Domestic helpers from the Philippines line up at a remittance centre in Hong Kong. While international worker remittances are rightly regarded as an Asian phenomenon, it is also endemic to Mexico and becoming increasingly important in Europe. Photo: AFP
David Dodwell
Opinion

Opinion

Inside Out by David Dodwell

Why even Donald Trump can’t stop the march of overseas workers, and the money flows going home

  • For the first time, international worker remittances have topped overseas funds sources for developing economies. This is not a passing trend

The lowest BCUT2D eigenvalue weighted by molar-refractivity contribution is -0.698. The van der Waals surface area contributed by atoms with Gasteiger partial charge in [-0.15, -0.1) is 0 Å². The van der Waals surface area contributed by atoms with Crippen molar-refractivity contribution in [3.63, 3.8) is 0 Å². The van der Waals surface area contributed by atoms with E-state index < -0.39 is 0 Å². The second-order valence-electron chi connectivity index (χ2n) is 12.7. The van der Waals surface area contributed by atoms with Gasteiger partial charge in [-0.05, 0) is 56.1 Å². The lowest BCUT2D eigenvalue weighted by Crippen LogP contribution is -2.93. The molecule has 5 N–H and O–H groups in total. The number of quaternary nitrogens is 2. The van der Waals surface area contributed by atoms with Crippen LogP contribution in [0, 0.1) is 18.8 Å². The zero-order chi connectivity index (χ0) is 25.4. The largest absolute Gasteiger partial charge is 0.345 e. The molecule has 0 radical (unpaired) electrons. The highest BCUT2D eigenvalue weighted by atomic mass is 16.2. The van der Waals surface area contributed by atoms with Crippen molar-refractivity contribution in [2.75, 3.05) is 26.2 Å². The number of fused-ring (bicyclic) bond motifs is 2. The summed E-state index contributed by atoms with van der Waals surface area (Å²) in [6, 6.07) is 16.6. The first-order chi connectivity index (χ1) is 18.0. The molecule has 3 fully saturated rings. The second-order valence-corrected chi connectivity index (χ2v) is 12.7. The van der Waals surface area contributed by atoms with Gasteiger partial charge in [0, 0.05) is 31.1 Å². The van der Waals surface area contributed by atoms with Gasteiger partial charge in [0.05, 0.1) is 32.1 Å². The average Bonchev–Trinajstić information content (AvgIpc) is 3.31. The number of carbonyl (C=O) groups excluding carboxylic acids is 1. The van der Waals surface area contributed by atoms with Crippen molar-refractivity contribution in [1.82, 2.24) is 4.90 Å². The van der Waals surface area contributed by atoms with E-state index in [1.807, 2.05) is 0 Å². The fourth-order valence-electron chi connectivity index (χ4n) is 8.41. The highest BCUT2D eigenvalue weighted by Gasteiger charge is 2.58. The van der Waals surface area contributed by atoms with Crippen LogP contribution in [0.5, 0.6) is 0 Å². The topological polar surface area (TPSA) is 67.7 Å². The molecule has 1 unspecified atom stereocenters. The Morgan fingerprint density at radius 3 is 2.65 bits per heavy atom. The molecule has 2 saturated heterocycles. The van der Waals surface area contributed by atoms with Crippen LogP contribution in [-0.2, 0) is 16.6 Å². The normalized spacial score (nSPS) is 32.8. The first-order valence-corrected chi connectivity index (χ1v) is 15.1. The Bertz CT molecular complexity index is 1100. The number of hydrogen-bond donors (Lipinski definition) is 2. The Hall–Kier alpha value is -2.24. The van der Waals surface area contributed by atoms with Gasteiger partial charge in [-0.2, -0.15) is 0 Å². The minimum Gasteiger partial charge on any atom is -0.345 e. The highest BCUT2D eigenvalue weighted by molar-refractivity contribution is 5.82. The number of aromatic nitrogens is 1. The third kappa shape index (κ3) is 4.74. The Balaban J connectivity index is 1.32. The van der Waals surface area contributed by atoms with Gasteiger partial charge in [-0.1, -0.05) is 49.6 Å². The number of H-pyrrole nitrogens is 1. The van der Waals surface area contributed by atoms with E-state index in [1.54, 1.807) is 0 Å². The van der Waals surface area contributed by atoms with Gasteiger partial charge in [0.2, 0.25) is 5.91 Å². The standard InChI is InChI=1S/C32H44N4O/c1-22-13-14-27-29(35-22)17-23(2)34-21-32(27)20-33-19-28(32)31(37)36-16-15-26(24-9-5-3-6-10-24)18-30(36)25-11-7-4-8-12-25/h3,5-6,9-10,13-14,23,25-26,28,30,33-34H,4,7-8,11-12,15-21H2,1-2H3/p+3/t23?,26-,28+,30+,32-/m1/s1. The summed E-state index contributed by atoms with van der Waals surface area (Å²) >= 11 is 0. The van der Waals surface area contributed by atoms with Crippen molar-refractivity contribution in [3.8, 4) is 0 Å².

• Ageing advanced nations will fuel greater demand for international labour, and the lack of work opportunities back home will ensure a steady supply

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Domestic helpers from the Philippines line up at a remittance centre in Hong Kong. While international worker remittances are rightly regarded as an Asian phenomenon, it is also endemic to Mexico and becoming increasingly important in Europe. Photo: AFP
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